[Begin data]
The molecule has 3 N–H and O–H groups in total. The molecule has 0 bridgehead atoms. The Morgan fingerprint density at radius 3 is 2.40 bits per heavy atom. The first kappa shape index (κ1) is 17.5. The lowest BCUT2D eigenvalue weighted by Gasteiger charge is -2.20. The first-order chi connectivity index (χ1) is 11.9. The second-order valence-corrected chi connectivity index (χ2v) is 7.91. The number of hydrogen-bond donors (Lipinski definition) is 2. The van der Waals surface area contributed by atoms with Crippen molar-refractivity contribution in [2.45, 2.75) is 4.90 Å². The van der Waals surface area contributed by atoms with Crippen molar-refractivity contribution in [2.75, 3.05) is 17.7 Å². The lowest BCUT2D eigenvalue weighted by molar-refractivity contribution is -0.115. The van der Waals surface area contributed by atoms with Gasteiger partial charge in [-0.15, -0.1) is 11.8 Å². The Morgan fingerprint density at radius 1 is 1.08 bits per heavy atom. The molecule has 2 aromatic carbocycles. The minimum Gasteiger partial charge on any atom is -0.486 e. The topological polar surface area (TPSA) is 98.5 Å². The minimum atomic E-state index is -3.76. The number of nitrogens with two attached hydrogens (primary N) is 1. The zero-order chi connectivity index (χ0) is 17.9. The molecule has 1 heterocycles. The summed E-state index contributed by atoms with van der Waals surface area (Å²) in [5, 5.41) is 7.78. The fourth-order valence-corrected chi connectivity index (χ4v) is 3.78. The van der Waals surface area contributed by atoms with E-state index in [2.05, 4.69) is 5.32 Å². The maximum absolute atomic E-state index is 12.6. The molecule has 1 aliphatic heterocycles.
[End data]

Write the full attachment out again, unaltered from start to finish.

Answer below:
The molecule has 3 N–H and O–H groups in total. The molecule has 0 bridgehead atoms. The Morgan fingerprint density at radius 3 is 2.40 bits per heavy atom. The first kappa shape index (κ1) is 17.5. The lowest BCUT2D eigenvalue weighted by Gasteiger charge is -2.20. The first-order chi connectivity index (χ1) is 11.9. The second-order valence-corrected chi connectivity index (χ2v) is 7.91. The number of hydrogen-bond donors (Lipinski definition) is 2. The van der Waals surface area contributed by atoms with Crippen molar-refractivity contribution in [2.45, 2.75) is 4.90 Å². The van der Waals surface area contributed by atoms with Crippen molar-refractivity contribution in [2.75, 3.05) is 17.7 Å². The lowest BCUT2D eigenvalue weighted by molar-refractivity contribution is -0.115. The van der Waals surface area contributed by atoms with Gasteiger partial charge in [-0.15, -0.1) is 11.8 Å². The Morgan fingerprint density at radius 1 is 1.08 bits per heavy atom. The molecule has 2 aromatic carbocycles. The minimum Gasteiger partial charge on any atom is -0.486 e. The topological polar surface area (TPSA) is 98.5 Å². The minimum atomic E-state index is -3.76. The number of nitrogens with two attached hydrogens (primary N) is 1. The zero-order chi connectivity index (χ0) is 17.9. The molecule has 1 heterocycles. The summed E-state index contributed by atoms with van der Waals surface area (Å²) in [5, 5.41) is 7.78. The fourth-order valence-corrected chi connectivity index (χ4v) is 3.78. The van der Waals surface area contributed by atoms with E-state index in [2.05, 4.69) is 5.32 Å². The maximum absolute atomic E-state index is 12.6. The molecule has 1 aliphatic heterocycles.